The Ashburton Guardian. Magna est Veritas, et Prevalebit. MONDAY, JULY 10, 1882. Winiata.
TOWN EDITION. [lssued at 4.40 p. m. j
The capture ol Winiata, the Maori murderer, who, until his meeting vvitli Barlow the half-caste, had managed to elude for six years the vigilance of his pursuers with so much success, has caused a wide-spread feeling of satisfaction throughout the colony. Any lingering doubts that may have existed as to Winiata’s guilt have now been dispelled, by tire action of Tawhiao, who pleads Mr Whitaker’s recent promise, at the Auckland banquet, that the hatchet should' be buried, and all differences between the two races forgotten. Under these circumstances the King regards the capture of the murderer of the ill-fated Packer as “ treachery,” and a breach of faith, thus tacitly acknowledging the guilt of the man he is endeavoring to screen. We are afraid his Majesty’s protest will not have very much weight in averting the punishment which Winiata apparently so richly merits. The murder with which he is charged—that of a fellow farm servant —was a singularly brutal one, and as objectless as it was bloodthirsty, and the way in which the murderer has set justice at defiance since the commission of the crime has been a standing reproach to the colony. After the murder at Epsom Winiata lay concealed close to the place where his victim lost his life, and, amidst all the hue and cry, got clear away to the King country, having completely baffled his pursuers. Nor was this all. At the recent Kingite meeting Winiata was again and again present, and seemed to take a delight in rendering himself as conspicious as possible. His capture was not attempted then, nor was the Maori King asked to deliver him up, because, had the one or the other course been pursued, a native rising, not easily quelled, might have resulted. The Government bided its time, and Winiata’s capture was accomplished by strategy. This circumstance appears to have considerably disgusted one of our North Island contemporaries. The Masterton evening paper, in a recent issue, in commenting on Winiata’s capture, attempts to ridicule the whole proceeding, afterwards referring to Barlow as “ the degraded half-caste, or rather out-cast,” and attributing selfish motives to him for the part he has played in bringing a criminal of the worst type to justice. We have referred to this matter to show that even a being like Wimata can awaken sympathy—or something that, if not sympathy, is uncommonly like it. Barlow may have been, and very probably was, tempted by fie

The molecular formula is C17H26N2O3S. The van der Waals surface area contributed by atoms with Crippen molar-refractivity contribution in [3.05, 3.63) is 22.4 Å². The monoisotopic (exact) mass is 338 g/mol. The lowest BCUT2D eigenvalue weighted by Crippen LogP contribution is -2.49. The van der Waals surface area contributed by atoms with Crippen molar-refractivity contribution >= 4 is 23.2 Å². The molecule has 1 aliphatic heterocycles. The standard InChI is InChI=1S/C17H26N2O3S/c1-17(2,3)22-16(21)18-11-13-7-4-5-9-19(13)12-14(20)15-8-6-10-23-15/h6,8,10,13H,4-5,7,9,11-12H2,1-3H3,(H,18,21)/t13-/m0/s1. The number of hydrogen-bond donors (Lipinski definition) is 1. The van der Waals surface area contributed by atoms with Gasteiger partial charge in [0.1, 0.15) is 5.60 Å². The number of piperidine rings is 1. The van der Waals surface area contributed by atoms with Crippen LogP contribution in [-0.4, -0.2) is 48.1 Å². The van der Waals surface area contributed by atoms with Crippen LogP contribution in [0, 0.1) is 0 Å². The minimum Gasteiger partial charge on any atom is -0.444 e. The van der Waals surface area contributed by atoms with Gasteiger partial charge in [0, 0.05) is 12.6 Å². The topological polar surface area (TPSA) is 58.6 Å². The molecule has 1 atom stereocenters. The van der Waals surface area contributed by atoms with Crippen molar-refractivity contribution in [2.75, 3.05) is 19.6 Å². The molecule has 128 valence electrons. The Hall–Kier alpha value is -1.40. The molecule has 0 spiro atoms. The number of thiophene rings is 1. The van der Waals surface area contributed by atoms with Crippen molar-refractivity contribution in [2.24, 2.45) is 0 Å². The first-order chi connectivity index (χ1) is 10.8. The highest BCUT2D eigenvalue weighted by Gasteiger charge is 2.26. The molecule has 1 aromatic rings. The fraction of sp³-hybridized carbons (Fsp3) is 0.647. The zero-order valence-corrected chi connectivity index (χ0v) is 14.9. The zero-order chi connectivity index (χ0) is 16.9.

reward offered for Winiata, but his conduct was none the less courageous on that account. He had to deal with a desperate man, and at the peril of his life, be it remembered, he effected that man’s capture singlehanded. The sensational stories cir dilated about the chloroforming of the prisoner, and all the rest of it, have now been shown to be falsehoods, and those persons must be “ mawkish sentimentalists” indeed who can feel either pity for Winiata or indignation at the method by which he was caught.